“Grapple Girl” nearly got it right.
“The sport is growing by leaps and bounds,” Michelle “Grapple Girl” Farrow once told me, referring to the topic of women’s MMA. “It is starting to get more recognition all the time. Most shows are trying to have a women's fight on their card. I think that within the next five years it will be accepted almost as much as the men.”
The year was 2001. Men’s mixed martial arts was having enough of a hard time getting accepted by the public at large, with it not being until 2005 and the launch of The Ultimate Fighter that the sport started to see a light at the end of the tunnel.
As for the ladies, their climb was even more of an uphill one. Farrow was one of the first to make a name for herself on the scene, fighting in Rage in the Cage events in Arizona after transitioning to the sport from jiu-jitsu. She made her pro debut in 1999, and back then, critics said this was something that women in polite society just didn’t do.
“The worst reaction that I got was at work, when I first started,” she recalled before her May 2001 bout against Jamie Lynn Welsh. “I work for a Fortune 500 Company and I was coming into work all banged up and bruised. My boss assumed that I was a victim of domestic violence and tried to send me for counseling. I just laughed it off and built a website to show people what I do.
”My mother has no idea I do this, I haven't spoken to her in years,” continued Farrow. “My dad is supportive, but doesn't quite understand the scope of what I do; he has only seen tapes of me grappling. We just broke the news to my in-laws, and they aren't too thrilled. They prefer not to talk about it.”
Farrow won that fight against Welsh by submission, one of six victories she compiled in eight fights until her last bout in 2006. The way she saw it back in 2001, 2006 was going to be the breakthrough year for her sport. It wasn’t, not for her, and not for any of her peers who were taking the long road to acceptance.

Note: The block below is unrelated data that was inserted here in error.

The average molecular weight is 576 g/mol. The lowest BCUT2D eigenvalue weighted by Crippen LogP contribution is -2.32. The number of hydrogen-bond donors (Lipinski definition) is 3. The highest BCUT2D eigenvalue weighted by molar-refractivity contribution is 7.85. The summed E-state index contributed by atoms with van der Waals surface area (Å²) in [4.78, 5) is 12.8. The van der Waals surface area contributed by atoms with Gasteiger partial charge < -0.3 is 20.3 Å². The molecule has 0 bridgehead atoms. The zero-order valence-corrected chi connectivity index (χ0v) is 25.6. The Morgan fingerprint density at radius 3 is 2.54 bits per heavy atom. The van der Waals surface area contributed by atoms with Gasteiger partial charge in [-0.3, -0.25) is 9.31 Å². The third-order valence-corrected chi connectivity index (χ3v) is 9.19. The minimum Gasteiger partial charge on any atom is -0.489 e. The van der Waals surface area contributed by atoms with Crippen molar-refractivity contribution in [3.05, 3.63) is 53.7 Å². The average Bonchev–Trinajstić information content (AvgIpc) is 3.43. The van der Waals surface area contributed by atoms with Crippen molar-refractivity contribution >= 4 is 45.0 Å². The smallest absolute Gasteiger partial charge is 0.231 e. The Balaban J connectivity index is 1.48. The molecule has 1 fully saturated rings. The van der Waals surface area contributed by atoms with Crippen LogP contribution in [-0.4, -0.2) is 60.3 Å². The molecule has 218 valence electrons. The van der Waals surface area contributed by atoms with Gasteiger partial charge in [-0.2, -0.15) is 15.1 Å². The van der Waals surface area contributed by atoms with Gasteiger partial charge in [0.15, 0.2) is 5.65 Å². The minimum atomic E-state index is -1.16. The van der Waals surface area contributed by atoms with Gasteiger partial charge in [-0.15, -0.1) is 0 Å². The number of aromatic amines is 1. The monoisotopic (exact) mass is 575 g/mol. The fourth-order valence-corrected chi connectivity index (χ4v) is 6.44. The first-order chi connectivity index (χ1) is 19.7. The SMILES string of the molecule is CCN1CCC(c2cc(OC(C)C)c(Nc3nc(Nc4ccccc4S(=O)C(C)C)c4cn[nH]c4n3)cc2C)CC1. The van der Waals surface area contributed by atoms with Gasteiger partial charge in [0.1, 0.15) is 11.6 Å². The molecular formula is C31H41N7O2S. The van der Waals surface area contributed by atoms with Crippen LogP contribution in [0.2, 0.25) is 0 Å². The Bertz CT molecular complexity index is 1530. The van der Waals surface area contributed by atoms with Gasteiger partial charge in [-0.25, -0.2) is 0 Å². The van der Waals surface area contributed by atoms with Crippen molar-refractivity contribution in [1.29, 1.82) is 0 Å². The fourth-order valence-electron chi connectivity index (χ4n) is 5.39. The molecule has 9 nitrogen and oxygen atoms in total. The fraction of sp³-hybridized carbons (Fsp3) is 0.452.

2006 did mark the debut of a young lady named Gina Carano though. And with her looks and exciting striking style, she put female MMA on the front burner, finally opening the door for a segment of the sport that needed and deserved respect. But 2011 was the real tipping point, as that year saw the dawn of a new era for women in mixed martial arts thanks to the pro debut of an Olympic Bronze medalist in judo for the United States named Ronda Rousey.
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Shelby, always an astute judge of talent, was right again. So when Rousey was officially signed, I immediately got her on the phone in order to help introduce her to the masses. Well, as anyone who has interviewed Rousey can attest, she didn’t need anyone’s help. All she needed to do was be herself, and it was off to the races.
And it wasn’t just her looks, her attitude, her candor, and her story; Rousey brought a menace to her fights that had never been seen in women’s MMA, and that hadn’t really been seen in combat sports overall since a prime Mike Tyson was wrecking opponent after opponent. She was a true crossover star from the first time she put gloves on, and that was the point all along.
“I want to be the undisputed, best pound-for-pound woman in the world in MMA, and I want to do it while looking good and being entertaining,” she told me before she submitted Sarah D’Alelio in 25 seconds in August of 2011. “I want to bring women’s MMA up to be just as respected as the men, and I feel that if there’s something you want to get done, you gotta do it yourself. I can’t trust anybody else to do it for me, and I’m willing to put the work in and be that person.”
She is, and she has. On Saturday night, Rousey will be the co-main event of the biggest event of 2014 thus far, defending her UFC women’s bantamweight title at UFC 175 against Alexis Davis.
> Go Behind The Scenes With Ronda Rousey on Yahoo
She’s already headlined two UFC events, has been a sought-after actress in Hollywood, and she’s opened the door, not just for the bantamweight women in the UFC, but for the soon-to-come strawweights. These days, no one looks at a female mixed martial artist and oohs and aahs in a negative fashion. It’s an ooh or an aah because of that armbar, or that double-leg takedown, or that kick to the head.
That’s all the women in this sport ever wanted, to be respected and to get the same opportunities the men do. It was a long time coming, but that day is here.
And “Grapple Girl” is probably smiling somewhere in Arizona right now.
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